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‘What’s it like?’ I asked.

‘How do you mean?’

‘Being fictional.’

‘Ah!’ replied Snell slowly. ‘Yes – fictional.’

I realized too late that I had gone too far – it was how I imagined a dog would feel if you brought up the question of distemper in polite conversation.

I have a curious relationship with the writing of Jasper Fforde. So far I have read three of his Thursday Next books and all three of them on planes. Why these books about books, a universe of books navigable by humans, a wonderful mixture of Doctor Who, John Kendrick Bangs‘s A House-Boat on the River Styxx and Douglas Adams – why choose this series in particular to help battle the longeurs and boredom of plane travel?

I have no idea, but it works a treat.

On the run from the monolithic Goliath Corpoation in the real world, Thursday Next has accepted an offer of taking refuge in a terrible novel, all part of the ‘Character Exchange Programme’ requiring only that she fulfil the role of the character she is replacing. The book, Caversham Heights, is an awful crime thriller riddled with clichés and famously unreadable. A perfect hiding place for Thursday, secreted away in the Well of Lost Plots, where fiction itself is alive.

It affords her the chance to recover from the tragedy of losing her husband Landen, wiped from existence by a diabolical fictional loose in the real world, as well as protect her pregnancy (courtesy of aforementioned non-existent partner). She is also studying under her mentor Miss Haversham to become an agent of Jurisfiction, dedicated to maintaining the integrity of book plots. There is also the small matter of two Russian gossips spoiling the plot of Anna Karenina through intrusive footnotes and the strange disappearance of punctuation from Ulysses.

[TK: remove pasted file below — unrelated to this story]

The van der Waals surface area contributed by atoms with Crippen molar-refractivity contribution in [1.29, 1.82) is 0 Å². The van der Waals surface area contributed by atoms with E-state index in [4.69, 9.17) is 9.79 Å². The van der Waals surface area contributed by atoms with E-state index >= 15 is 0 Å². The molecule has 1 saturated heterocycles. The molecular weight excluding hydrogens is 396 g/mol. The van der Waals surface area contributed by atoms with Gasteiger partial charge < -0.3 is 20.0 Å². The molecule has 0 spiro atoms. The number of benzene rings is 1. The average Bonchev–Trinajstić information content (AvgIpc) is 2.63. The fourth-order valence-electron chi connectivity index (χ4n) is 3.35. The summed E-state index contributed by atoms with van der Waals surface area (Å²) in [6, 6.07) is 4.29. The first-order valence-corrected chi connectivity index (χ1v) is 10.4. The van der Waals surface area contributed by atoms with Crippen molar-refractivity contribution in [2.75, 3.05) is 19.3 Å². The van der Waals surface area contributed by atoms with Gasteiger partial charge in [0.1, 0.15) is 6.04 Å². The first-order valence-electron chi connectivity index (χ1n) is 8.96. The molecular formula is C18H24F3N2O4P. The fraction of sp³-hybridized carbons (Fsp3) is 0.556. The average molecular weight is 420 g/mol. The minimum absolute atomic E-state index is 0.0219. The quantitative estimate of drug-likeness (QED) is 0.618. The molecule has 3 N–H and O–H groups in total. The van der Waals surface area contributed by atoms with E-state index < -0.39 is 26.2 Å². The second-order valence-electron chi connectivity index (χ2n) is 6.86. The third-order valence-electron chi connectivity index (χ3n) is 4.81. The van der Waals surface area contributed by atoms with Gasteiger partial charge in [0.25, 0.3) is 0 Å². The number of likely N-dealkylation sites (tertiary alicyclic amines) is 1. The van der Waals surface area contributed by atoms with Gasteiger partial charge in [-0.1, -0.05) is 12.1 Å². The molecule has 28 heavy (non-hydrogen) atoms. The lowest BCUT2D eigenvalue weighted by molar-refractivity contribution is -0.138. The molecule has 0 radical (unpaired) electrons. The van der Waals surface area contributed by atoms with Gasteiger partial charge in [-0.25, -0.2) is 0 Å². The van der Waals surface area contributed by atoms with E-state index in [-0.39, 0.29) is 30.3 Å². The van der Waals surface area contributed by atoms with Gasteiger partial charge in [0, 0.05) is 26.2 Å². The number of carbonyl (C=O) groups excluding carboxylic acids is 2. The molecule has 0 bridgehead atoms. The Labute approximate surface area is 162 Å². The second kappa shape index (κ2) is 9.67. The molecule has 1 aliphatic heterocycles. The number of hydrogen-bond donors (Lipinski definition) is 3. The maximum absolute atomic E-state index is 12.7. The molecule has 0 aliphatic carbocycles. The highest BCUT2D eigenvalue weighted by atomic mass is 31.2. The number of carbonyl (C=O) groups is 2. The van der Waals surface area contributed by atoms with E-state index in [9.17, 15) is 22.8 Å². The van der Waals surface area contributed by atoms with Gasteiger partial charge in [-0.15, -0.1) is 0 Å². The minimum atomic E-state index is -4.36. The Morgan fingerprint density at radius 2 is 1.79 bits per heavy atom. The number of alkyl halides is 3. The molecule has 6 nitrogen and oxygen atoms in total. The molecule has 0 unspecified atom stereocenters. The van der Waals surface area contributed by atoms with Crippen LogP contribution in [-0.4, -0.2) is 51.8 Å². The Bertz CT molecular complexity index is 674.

A number of fictional characters are dying in mysterious circumstances. Next is convinced that a murderous conspiracy, somehow relating to the launch of UltraWord™, is responsible. There is also the matter of a mnemomorph, an infection of the mind, eroding her memories of Landen.

The Thursday Next series has a great sense of fun about it, as well as a great sweep of literary references. The footnoterphone takes the ball dropped by Flann O’Brien and Terry Pratchett and runs with it. Fforde is not above parodying the cantina scene from Star Wars, or introducing the cast of Wuthering Heights all taking part in an anger management course. The preening prima donna Heathcliff is a highlight of the novel.

I must confess that for the early half of The Well of Lost Plots Fforde seemed to be overindulging his love of this literary in-jokes and bookworld metaphysics. However, once the actual plot kicks in the meta-critique takes a backseat to the business of advancing the narrative of Next’s adventures. The book is also extremely funny. Below is my favourite exchange of the book, occuring during a deadly trip into an out of print Enid Blyton novel:

‘If you’re exchanging golliwogs for monkeys, you’re in the wrong book,’ he said.

Compulsive reading, with a welcome sense of fun and literary references.

They all left their umbrellas and raincoats behind, and went up into the Land of Enchantments. It wasn’t a twilight land like the Land of Secrets; it was a land of strange colours and lights and shadows. Everything shone and shimmered and moved. Nothing stayed the same for more than a moment. It was beautiful and strange.